Wick Communications

Money, power and permission

In journalism on 29 Oct 2010 at 8:32 am

Nigel Jaquiss of Williamete Week knows a thing or two about digging for dirt around City Hall. He won the 2005 Pulitzer Prize for investigative reporting when he uncovered and broke the story that onetime-Portland Mayor Neil Goldschmidt had sexually abused a 14-year-old girl years earlier. (The mayor, for his part, called sex with a very young teenager “an affair” and swore it had only been going on for a year… as if that all made it better somehow.)

Anyway, Jaquiss comes to mind because he recently spoke to a journalism workshop in Eugene, Ore. I read about what he had to say through the Investigative Reporters and Editors “quick hits” newsletter. (That’s Jaquiss above at right, collecting the most coveted award in journalism.)

IRE Executive Director Mark Horvitt said that Jaquiss implored reporters at the workshop to keep their eyes open in the course of covering their beats, to identify the players, to pay attention to who turns out for government meetings and why they are there.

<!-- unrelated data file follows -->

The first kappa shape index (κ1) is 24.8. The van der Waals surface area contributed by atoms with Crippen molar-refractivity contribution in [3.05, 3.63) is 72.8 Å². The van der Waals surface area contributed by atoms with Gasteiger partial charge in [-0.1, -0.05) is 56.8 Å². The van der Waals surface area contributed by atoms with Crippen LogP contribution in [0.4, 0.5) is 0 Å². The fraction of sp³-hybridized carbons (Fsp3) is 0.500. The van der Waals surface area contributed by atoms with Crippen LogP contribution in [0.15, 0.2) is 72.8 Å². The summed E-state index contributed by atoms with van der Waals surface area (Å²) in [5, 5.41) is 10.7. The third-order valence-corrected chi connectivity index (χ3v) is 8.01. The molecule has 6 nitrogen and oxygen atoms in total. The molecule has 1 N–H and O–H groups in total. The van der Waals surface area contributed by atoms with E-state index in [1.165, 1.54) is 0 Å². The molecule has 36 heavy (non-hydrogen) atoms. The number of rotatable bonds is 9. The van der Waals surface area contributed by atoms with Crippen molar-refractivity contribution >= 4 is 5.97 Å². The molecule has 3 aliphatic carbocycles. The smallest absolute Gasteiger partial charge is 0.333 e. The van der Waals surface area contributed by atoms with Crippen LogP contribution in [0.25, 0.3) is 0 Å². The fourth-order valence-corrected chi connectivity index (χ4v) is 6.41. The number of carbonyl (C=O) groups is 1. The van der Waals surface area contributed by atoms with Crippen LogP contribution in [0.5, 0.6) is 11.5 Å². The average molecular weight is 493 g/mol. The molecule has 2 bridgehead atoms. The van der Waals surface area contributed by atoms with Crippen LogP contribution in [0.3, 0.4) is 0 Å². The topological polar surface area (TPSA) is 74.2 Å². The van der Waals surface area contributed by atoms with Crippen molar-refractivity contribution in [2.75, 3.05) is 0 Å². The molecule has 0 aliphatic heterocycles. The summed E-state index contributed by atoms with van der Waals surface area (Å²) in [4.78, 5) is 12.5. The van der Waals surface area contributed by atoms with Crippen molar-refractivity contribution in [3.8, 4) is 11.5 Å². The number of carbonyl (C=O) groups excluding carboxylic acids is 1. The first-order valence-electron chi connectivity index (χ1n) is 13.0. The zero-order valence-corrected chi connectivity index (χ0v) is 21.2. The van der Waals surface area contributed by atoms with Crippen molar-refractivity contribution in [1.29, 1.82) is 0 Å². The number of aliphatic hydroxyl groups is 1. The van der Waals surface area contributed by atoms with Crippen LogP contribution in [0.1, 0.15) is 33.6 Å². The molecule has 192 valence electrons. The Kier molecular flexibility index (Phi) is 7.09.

I like what Jaquiss said about knowing the right people on your beat — and knowing that the “right” person in City Hall may not be the mayor. I always chat up the secretaries myself. He says to develop relationships with union bosses, lobbyists and lawyers, too…

He says to pay particular attention to documentation – hard copy reports are less likely to lie to a reporter, after all. He notes you should have the budget of any agency you cover and that you can probably review politicians’ calendars and correspondence, too.

Horvitt wrote, “Jaquiss noted that government involves allocating three things: money, power and permission.” That’s the key right there. Those three things have worth, to varying degree. Pay attention to who gets them and how they are doled out. You might just win a Pulitzer.



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